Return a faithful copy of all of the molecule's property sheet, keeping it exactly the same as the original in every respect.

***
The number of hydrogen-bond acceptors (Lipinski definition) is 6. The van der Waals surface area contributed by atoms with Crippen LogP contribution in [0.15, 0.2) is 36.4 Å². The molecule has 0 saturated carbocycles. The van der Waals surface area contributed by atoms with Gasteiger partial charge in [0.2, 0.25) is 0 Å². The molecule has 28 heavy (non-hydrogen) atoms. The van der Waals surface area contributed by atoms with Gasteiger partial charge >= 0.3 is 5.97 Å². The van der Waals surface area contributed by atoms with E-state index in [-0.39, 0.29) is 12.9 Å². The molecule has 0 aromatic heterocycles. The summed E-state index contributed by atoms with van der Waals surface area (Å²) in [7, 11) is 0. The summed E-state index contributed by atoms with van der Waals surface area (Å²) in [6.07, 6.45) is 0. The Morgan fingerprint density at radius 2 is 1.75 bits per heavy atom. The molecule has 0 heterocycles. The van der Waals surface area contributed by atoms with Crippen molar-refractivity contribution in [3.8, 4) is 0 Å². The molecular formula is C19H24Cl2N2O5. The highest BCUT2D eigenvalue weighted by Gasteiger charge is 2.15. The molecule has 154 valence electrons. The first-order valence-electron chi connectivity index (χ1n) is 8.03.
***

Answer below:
The number of hydrogen-bond acceptors (Lipinski definition) is 6. The van der Waals surface area contributed by atoms with Crippen LogP contribution in [0.15, 0.2) is 36.4 Å². The molecule has 0 saturated carbocycles. The van der Waals surface area contributed by atoms with Gasteiger partial charge in [0.2, 0.25) is 0 Å². The molecule has 28 heavy (non-hydrogen) atoms. The van der Waals surface area contributed by atoms with Gasteiger partial charge >= 0.3 is 5.97 Å². The van der Waals surface area contributed by atoms with E-state index in [-0.39, 0.29) is 12.9 Å². The molecule has 0 aromatic heterocycles. The summed E-state index contributed by atoms with van der Waals surface area (Å²) in [7, 11) is 0. The summed E-state index contributed by atoms with van der Waals surface area (Å²) in [6.07, 6.45) is 0. The Morgan fingerprint density at radius 2 is 1.75 bits per heavy atom. The molecule has 0 heterocycles. The van der Waals surface area contributed by atoms with Crippen molar-refractivity contribution in [3.8, 4) is 0 Å². The molecular formula is C19H24Cl2N2O5. The highest BCUT2D eigenvalue weighted by Gasteiger charge is 2.15. The molecule has 154 valence electrons. The first-order valence-electron chi connectivity index (χ1n) is 8.03.